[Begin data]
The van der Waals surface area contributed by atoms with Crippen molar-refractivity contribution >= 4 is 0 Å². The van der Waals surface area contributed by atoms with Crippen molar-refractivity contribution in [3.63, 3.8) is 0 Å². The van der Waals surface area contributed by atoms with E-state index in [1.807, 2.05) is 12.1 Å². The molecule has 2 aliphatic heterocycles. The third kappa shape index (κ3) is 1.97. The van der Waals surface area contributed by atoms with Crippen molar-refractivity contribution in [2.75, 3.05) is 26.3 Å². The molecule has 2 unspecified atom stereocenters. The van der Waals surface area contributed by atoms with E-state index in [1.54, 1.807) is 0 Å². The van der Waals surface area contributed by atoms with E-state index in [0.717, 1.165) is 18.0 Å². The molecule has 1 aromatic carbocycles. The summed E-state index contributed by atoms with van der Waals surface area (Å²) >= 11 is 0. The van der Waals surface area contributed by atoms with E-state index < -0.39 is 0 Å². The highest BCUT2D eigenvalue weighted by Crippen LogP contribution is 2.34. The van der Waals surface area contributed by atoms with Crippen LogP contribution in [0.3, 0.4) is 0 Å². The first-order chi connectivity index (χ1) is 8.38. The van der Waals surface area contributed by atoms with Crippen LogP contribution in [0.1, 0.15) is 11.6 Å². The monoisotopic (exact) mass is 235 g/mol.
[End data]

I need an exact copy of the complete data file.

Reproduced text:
The van der Waals surface area contributed by atoms with Crippen molar-refractivity contribution >= 4 is 0 Å². The van der Waals surface area contributed by atoms with Crippen molar-refractivity contribution in [3.63, 3.8) is 0 Å². The van der Waals surface area contributed by atoms with E-state index in [1.807, 2.05) is 12.1 Å². The molecule has 2 aliphatic heterocycles. The third kappa shape index (κ3) is 1.97. The van der Waals surface area contributed by atoms with Crippen molar-refractivity contribution in [2.75, 3.05) is 26.3 Å². The molecule has 2 unspecified atom stereocenters. The van der Waals surface area contributed by atoms with E-state index in [1.54, 1.807) is 0 Å². The van der Waals surface area contributed by atoms with E-state index in [0.717, 1.165) is 18.0 Å². The molecule has 1 aromatic carbocycles. The summed E-state index contributed by atoms with van der Waals surface area (Å²) >= 11 is 0. The van der Waals surface area contributed by atoms with E-state index < -0.39 is 0 Å². The highest BCUT2D eigenvalue weighted by Crippen LogP contribution is 2.34. The van der Waals surface area contributed by atoms with Crippen LogP contribution in [0.3, 0.4) is 0 Å². The first-order chi connectivity index (χ1) is 8.38. The van der Waals surface area contributed by atoms with Crippen LogP contribution in [0.1, 0.15) is 11.6 Å². The monoisotopic (exact) mass is 235 g/mol.